Firstly, the film appears to have met some level of derision owing to bold and unusual scripting, but I received those as nothing but strengths that bolstered the overall experience. Several laboured scenes of dialogue and quasi-surreal moments of character development almost threaten to derail the film’s momentum, but ultimately serve as devices that further humanise the duo for the audience, and is more than appropriate in the context of their being mythicised by the black American public for taking the ultimate stand against an unfair system, despite the fact that neither of them wanted to do anything but go home and continue life as normal. It carries something of a weird atmosphere that is characteristic of the many road movies made against the backdrop of 60s/70s U.S. counterculture, with Queen & Slim encountering a variety of characters both friends and foes, while always maintaining its finger on the button of the fact that these two are in this situation because they are black, a fact that is catalytic with regards to their options and interpersonal interactions throughout the film. Despite the cries of more reactionary digesters of cinema, the way the two are treated throughout the picture does not come off as propagandistic fantasy, but an all-too-real evocation of things that almost exclusively happen to minority individuals faster than you can click your heels. If the most cursory glance at American social history isn’t convincing enough for you, then more recently headlined names like Eric Garner and Philando Castile may give you pause.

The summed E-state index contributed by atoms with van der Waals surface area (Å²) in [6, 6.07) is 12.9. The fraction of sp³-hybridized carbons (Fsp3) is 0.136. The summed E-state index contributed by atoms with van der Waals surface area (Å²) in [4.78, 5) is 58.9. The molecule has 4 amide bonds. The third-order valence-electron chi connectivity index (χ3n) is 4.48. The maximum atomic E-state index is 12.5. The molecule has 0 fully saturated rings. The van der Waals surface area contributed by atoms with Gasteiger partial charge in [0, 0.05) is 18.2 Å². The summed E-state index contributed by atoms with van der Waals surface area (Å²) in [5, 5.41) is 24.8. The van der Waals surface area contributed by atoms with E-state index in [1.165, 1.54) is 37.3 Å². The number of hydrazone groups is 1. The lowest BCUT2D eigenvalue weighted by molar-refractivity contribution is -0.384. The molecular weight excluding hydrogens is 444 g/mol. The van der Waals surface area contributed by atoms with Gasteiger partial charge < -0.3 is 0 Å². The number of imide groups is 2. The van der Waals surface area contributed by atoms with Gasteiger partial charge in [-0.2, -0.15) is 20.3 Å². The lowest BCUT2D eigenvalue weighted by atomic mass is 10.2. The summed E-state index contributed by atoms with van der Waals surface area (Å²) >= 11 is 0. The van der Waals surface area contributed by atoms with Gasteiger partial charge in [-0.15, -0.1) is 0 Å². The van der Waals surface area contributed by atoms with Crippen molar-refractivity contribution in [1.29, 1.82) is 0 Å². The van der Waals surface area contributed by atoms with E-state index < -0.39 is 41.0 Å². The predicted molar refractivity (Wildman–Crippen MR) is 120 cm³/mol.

The chemistry between the two leads, Daniel Kaluuya and Jodie Turner-Smith, manifests as an initially uncomfortable but ultimately highly emotional and substantive relationship between two people who, whilst being unified by race, couldn’t be more different in their motivations and positions on the social strata but are forced to get to know each other thanks to extreme, life-changing events. Queen’s initial coldness gives way to raw and honest admissions about a difficult and painful journey to where she is today, and Slim’s relaxed, empathic sensitivity and respect for her position as an independent woman slowly pave the opening for mutual cooperation and respect, eventually leading to much stronger feelings between the two. Kaluuya is an actor of immense talent who has impressed me before and since his breakthrough performance in Get Out, blessed not only with a gift for highly authentic verbal delivery but also a superb knack for emoting with facial expression and body language. Turner-Smith, a model who has had bit parts in various television series and music videos, shines in her first main role here, taking Queen’s initial unlikeability and infusing it with a pathos that compels the audience to develop an admiration for her as strong as Slim’s. Their differences suffice to make their connection feel all the more natural and predetermined.